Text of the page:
Several works implicated TTRAP in the regulation of apoptosis and depending on the cellular context and the death promoting stimuli used, both pro- and anti-apoptotic properties have been attributed to the protein [58], [56], [61]. Our results not only establish TTRAP as a novel component of the non-canonical TRAF6-TAK1 signaling branch of TGF-β signaling, but also demonstrate its specific involvement in TGF-β induced apoptosis. It is becoming increasingly clear that imbalances arising during tumor progression between various branches of TGF-β signaling conspire to convert TGF-β from a suppressor of tumor formation to a promoter of their growth. Thus, one may hypothesize that restoration of this equilibrium could be of great therapeutic value. From this perspective, the TRAF6-TAK1 signaling module could be a unique and very attractive target for intervention. This module is a point of convergence for both pro-apoptotic (p38/JNK MAP kinase cascades) and pro-survival (NF-κB and PI3K/Akt pathways) signaling routes. Since TTRAP interacts with all key components of this module, thorough understanding of its mode of action may help us formulate strategies for steering the TGF-β pathway in different directions, favoring either survival or apoptosis.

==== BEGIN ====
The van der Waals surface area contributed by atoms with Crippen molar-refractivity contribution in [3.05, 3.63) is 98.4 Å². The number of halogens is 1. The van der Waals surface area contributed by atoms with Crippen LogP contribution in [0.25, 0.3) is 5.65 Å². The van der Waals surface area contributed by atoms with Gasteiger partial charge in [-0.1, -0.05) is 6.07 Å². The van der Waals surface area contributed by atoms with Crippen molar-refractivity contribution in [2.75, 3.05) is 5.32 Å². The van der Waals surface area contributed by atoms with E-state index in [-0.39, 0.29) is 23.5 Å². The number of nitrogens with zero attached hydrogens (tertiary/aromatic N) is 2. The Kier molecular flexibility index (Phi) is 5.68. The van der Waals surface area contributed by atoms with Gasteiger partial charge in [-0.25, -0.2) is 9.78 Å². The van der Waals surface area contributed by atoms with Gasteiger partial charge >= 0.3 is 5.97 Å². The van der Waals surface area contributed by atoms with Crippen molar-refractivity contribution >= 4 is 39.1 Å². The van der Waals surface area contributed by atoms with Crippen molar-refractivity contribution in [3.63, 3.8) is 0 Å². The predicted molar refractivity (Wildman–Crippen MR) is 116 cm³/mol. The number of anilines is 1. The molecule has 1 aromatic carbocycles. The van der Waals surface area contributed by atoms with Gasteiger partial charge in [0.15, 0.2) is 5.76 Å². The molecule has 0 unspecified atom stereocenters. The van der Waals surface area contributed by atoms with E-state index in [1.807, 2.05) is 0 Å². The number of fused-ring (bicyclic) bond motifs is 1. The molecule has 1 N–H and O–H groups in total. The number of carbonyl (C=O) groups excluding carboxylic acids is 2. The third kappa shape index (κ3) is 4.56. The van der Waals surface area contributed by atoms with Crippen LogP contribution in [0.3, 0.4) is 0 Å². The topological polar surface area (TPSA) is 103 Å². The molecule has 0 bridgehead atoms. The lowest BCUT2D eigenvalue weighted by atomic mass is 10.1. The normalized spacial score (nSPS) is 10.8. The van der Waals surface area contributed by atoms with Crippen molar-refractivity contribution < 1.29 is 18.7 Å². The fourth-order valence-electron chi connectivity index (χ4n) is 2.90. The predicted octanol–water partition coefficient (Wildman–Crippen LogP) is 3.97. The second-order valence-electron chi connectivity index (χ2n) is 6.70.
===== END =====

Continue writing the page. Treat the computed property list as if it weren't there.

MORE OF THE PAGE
Supporting Information

Figure S1.

In vitro interaction of TTRAP with TβRI and TβRII. Cytoplasmic domains of TGF-β receptors fused with GST were produced in bacteria and affinity purifed on gluthatione beads. HA-TTRAP, FLAG-TRAF2 and -6 were produced by in vitro translation in rabbit reticulocyte lysates. In vitro binding of TTRAP and TRAFs to gluthatione bead-bound GST, GST-TβRI-CD and GST-TβRII-CD were examined by western blotting.


Figure S2.

Analysis of the binding of TTRAP with Smads by co-IP. TTRAP was pulled-down from transfected HEK293T cells and the co-precipitation of the Smads and TβRI was examined by western blotting.


Figure S3.

Mapping of the TRAF6 and TAK1 binding domains of TTRAP by co-IP. A, B) TRAF6 or TAK1 was precipitated from transfected HEK293T cells and the co-precipitating TTRAP fragments were detected by western blotting. Note that TAK1 and EGFP-TTRAP has similar eletrophoretic mobilities, thus the HA reactive band in lane 2 of IP panel A corresponds to a mixture of the two molecules.


Figure S4.

TRAF6 promotes the ubiquitylation of TTRAP. Original scans for Figure 3A.



We are grateful to Dr. Ying Zhang (NCI, NIH) for her initial contribution to this project. We thank Anita Schamberger for help with the FACS analysis and critically reading the manuscript.

Author Contributions

Conceived and designed the experiments: KF. Performed the experiments: KF GV. Analyzed the data: KF. Contributed reagents/materials/analysis tools: BS. Wrote the paper: KF.